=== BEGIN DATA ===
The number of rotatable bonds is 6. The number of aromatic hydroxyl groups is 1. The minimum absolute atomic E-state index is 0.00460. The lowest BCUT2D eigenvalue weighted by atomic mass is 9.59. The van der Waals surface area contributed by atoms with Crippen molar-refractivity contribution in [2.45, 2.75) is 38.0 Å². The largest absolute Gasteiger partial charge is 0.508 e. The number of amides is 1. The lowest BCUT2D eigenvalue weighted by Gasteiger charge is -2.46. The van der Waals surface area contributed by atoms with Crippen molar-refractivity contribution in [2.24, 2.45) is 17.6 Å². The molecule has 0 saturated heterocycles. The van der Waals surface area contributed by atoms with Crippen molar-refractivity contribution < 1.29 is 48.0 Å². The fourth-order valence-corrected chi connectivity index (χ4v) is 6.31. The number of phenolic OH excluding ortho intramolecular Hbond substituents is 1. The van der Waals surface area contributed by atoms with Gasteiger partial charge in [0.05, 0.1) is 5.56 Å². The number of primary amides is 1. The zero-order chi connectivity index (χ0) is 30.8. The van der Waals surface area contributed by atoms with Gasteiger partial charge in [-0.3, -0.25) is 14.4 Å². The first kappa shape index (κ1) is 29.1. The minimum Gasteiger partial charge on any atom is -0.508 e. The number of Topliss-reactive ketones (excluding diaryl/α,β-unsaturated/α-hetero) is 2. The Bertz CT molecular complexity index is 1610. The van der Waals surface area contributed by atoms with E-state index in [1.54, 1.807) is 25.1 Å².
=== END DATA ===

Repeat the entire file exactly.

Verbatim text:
The number of rotatable bonds is 6. The number of aromatic hydroxyl groups is 1. The minimum absolute atomic E-state index is 0.00460. The lowest BCUT2D eigenvalue weighted by atomic mass is 9.59. The van der Waals surface area contributed by atoms with Crippen molar-refractivity contribution in [2.45, 2.75) is 38.0 Å². The largest absolute Gasteiger partial charge is 0.508 e. The number of amides is 1. The lowest BCUT2D eigenvalue weighted by Gasteiger charge is -2.46. The van der Waals surface area contributed by atoms with Crippen molar-refractivity contribution in [2.24, 2.45) is 17.6 Å². The molecule has 0 saturated heterocycles. The van der Waals surface area contributed by atoms with Crippen molar-refractivity contribution < 1.29 is 48.0 Å². The fourth-order valence-corrected chi connectivity index (χ4v) is 6.31. The number of phenolic OH excluding ortho intramolecular Hbond substituents is 1. The van der Waals surface area contributed by atoms with Gasteiger partial charge in [0.05, 0.1) is 5.56 Å². The number of primary amides is 1. The zero-order chi connectivity index (χ0) is 30.8. The van der Waals surface area contributed by atoms with Gasteiger partial charge in [-0.3, -0.25) is 14.4 Å². The first kappa shape index (κ1) is 29.1. The minimum Gasteiger partial charge on any atom is -0.508 e. The number of Topliss-reactive ketones (excluding diaryl/α,β-unsaturated/α-hetero) is 2. The Bertz CT molecular complexity index is 1610. The van der Waals surface area contributed by atoms with E-state index in [1.54, 1.807) is 25.1 Å².